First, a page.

WASHINGTON (Reuters) - One of the most prominent women in the Democratic Party on Sunday encouraged outgoing Secretary of State Hillary Clinton to mount a White House run in 2016 to try to become the first woman president.
"I am a fan," California Senator Dianne Feinstein said on CNN's "State of the Union" program. "I would love it if she would run."
Feinstein was asked whether President Barack Obama's decision to have a joint interview on the CBS show "60 Minutes" - airing on Sunday - indicated the president's preference for his successor.
"Well, I'm not as concerned with that as I am with what Secretary Clinton is thinking about 2016," Feinstein said. "I think she's accomplished an incredible record. I think she has really unbridled popularity. She has a total knowledge of all of the issues. She has served in the Senate. She has been first lady."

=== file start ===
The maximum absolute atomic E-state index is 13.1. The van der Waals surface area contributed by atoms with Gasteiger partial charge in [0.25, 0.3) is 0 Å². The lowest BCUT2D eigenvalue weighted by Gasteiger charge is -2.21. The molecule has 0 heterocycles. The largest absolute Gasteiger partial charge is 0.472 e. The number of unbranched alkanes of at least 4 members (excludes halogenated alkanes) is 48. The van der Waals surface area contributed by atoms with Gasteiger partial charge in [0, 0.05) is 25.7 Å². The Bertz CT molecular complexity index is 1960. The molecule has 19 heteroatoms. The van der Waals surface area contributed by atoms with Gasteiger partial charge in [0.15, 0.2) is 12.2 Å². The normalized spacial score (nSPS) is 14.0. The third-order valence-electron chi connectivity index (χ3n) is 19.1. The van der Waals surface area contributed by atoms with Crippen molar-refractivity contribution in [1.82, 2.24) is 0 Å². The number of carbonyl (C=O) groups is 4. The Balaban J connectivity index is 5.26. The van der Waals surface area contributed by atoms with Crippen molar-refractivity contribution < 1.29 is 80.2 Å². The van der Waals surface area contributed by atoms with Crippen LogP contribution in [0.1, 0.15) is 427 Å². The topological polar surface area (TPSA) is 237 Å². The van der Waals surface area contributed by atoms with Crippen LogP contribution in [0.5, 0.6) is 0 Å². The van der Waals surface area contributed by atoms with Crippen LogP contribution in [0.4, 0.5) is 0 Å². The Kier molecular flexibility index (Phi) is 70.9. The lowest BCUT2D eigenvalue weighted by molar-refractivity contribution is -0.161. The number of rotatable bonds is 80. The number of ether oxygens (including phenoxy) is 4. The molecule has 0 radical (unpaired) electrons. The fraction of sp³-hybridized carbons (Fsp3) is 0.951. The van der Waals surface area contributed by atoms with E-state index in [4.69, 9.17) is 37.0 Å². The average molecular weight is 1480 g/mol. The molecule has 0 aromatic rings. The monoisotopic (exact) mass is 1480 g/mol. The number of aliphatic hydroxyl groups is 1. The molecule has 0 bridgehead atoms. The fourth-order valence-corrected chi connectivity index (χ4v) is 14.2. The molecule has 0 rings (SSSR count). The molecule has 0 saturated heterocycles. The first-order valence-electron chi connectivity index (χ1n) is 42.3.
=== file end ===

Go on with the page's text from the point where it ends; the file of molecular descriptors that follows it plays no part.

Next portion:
Obama was sworn in for a second four-year term last week but speculation already has begun on who will run in 2016, with Vice President Joe Biden's name also frequently mentioned among Democrats.
Clinton, 65, is stepping down as the top U.S. diplomat after four years as Obama's secretary of state. She ran for the 2008 Democratic presidential nomination but was edged out by Obama, who became the first black president.
Clinton has played down any chances she will run again, commenting in December: "I've said I really don't believe that that's something I will do again. I am so grateful I had the experience of doing it before."
(Reporting by Will Dunham; Editing by Bill Trott)
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